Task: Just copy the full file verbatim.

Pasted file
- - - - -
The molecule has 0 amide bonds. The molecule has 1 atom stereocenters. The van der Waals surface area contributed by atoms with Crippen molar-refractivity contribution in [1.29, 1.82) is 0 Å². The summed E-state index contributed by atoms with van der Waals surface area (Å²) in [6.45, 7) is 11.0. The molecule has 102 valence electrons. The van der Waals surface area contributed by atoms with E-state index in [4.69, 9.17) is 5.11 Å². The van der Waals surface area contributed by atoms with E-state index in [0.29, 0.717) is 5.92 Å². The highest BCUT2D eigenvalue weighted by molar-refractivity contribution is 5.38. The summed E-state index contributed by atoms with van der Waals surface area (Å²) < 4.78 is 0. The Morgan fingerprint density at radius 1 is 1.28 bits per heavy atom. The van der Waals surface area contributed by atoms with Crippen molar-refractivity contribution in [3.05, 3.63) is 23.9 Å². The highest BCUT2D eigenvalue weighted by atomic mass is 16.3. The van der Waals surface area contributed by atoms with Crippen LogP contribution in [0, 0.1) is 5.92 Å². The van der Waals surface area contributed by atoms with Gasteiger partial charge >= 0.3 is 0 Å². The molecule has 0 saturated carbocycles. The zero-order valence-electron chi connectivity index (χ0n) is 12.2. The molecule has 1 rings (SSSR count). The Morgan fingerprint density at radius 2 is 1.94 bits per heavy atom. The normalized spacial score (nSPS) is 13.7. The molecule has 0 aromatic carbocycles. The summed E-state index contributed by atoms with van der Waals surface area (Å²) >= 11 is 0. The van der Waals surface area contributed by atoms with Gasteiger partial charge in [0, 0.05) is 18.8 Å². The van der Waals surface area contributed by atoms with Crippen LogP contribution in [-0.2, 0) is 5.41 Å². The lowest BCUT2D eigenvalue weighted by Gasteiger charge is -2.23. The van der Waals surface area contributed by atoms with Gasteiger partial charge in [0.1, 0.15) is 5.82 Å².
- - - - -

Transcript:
The molecule has 0 amide bonds. The molecule has 1 atom stereocenters. The van der Waals surface area contributed by atoms with Crippen molar-refractivity contribution in [1.29, 1.82) is 0 Å². The summed E-state index contributed by atoms with van der Waals surface area (Å²) in [6.45, 7) is 11.0. The molecule has 102 valence electrons. The van der Waals surface area contributed by atoms with E-state index in [4.69, 9.17) is 5.11 Å². The van der Waals surface area contributed by atoms with E-state index in [0.29, 0.717) is 5.92 Å². The highest BCUT2D eigenvalue weighted by molar-refractivity contribution is 5.38. The summed E-state index contributed by atoms with van der Waals surface area (Å²) < 4.78 is 0. The Morgan fingerprint density at radius 1 is 1.28 bits per heavy atom. The van der Waals surface area contributed by atoms with Crippen molar-refractivity contribution in [3.05, 3.63) is 23.9 Å². The highest BCUT2D eigenvalue weighted by atomic mass is 16.3. The van der Waals surface area contributed by atoms with Crippen LogP contribution in [0, 0.1) is 5.92 Å². The van der Waals surface area contributed by atoms with Gasteiger partial charge >= 0.3 is 0 Å². The molecule has 0 saturated carbocycles. The zero-order valence-electron chi connectivity index (χ0n) is 12.2. The molecule has 1 rings (SSSR count). The Morgan fingerprint density at radius 2 is 1.94 bits per heavy atom. The normalized spacial score (nSPS) is 13.7. The molecule has 0 aromatic carbocycles. The summed E-state index contributed by atoms with van der Waals surface area (Å²) >= 11 is 0. The van der Waals surface area contributed by atoms with Gasteiger partial charge in [0, 0.05) is 18.8 Å². The van der Waals surface area contributed by atoms with Crippen LogP contribution in [-0.2, 0) is 5.41 Å². The lowest BCUT2D eigenvalue weighted by Gasteiger charge is -2.23. The van der Waals surface area contributed by atoms with Gasteiger partial charge in [0.1, 0.15) is 5.82 Å².